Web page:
Allegations of Conspiracy to Limit Crop Production: Ripe for Analysis Under Capper-Volstead

On December 2, 2011, the district court denied a motion to dismiss antitrust conspiracy claims against potato grower cooperatives in several states. In re Fresh and Process Potatoes Antitrust Litigation, United States District Court for the District of Idaho, Case No. 4:10-MD-2186-BLW. The plaintiffs alleged that the defendant cooperatives agreed among themselves, through their cooperative structure, to restrict the output of their members by limiting potato planting acreages, paying farmers to destroy existing stocks, and refraining from bringing additional potatoes to market. The alleged purpose of the output-restricting conspiracy was to augment demand among direct purchasers of potatoes, thus driving up prices. The defendant cooperatives moved to dismiss on the ground that the allegations of antitrust conspiracy were immune, pursuant to the federal Capper-Volstead Act of 1922, 7 U.S.C. § 291-292.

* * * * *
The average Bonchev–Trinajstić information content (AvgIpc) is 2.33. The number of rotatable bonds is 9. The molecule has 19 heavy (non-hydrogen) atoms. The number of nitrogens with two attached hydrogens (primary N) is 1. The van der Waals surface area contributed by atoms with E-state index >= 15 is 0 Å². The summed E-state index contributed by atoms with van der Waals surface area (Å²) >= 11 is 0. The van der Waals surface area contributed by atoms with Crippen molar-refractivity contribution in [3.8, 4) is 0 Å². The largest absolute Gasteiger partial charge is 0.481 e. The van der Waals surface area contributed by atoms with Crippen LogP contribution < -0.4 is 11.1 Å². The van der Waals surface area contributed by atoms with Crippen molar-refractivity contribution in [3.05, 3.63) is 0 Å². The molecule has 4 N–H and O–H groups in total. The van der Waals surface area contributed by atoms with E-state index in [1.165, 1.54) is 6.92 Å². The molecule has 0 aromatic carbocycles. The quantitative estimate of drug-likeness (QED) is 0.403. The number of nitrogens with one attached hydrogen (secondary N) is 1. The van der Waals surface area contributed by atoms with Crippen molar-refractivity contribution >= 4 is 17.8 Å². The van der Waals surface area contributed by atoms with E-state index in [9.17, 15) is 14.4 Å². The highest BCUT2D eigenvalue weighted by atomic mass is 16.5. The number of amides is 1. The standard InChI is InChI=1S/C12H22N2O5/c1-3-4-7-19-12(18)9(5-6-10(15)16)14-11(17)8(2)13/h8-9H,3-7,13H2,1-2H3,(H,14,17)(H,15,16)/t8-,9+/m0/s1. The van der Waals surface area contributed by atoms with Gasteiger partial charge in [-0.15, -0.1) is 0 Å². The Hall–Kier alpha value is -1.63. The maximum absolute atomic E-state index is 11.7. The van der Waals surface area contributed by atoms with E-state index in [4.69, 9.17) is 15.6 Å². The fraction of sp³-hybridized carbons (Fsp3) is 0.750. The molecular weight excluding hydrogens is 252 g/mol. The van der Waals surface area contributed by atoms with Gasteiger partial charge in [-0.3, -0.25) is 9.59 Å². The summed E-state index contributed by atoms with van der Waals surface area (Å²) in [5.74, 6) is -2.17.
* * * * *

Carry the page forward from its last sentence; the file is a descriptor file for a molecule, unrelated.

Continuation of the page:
In the years following enactment of the Capper-Volstead Act, the United States Supreme Court has held that the Act only provides limited immunity, within its statutory terms. Thus, Capper - Volstead protection extends only to associations of "persons engaged in the production of agricultural products". If a cooperative agreement includes persons other than "producers" - such as "processors" - immunity is forfeited. However, the inquiry may become fact-specific as to the status of producer members who are vertically integrated into various levels within the distributive stream. When does a "producer" mutate into a non-exempt "processor"?

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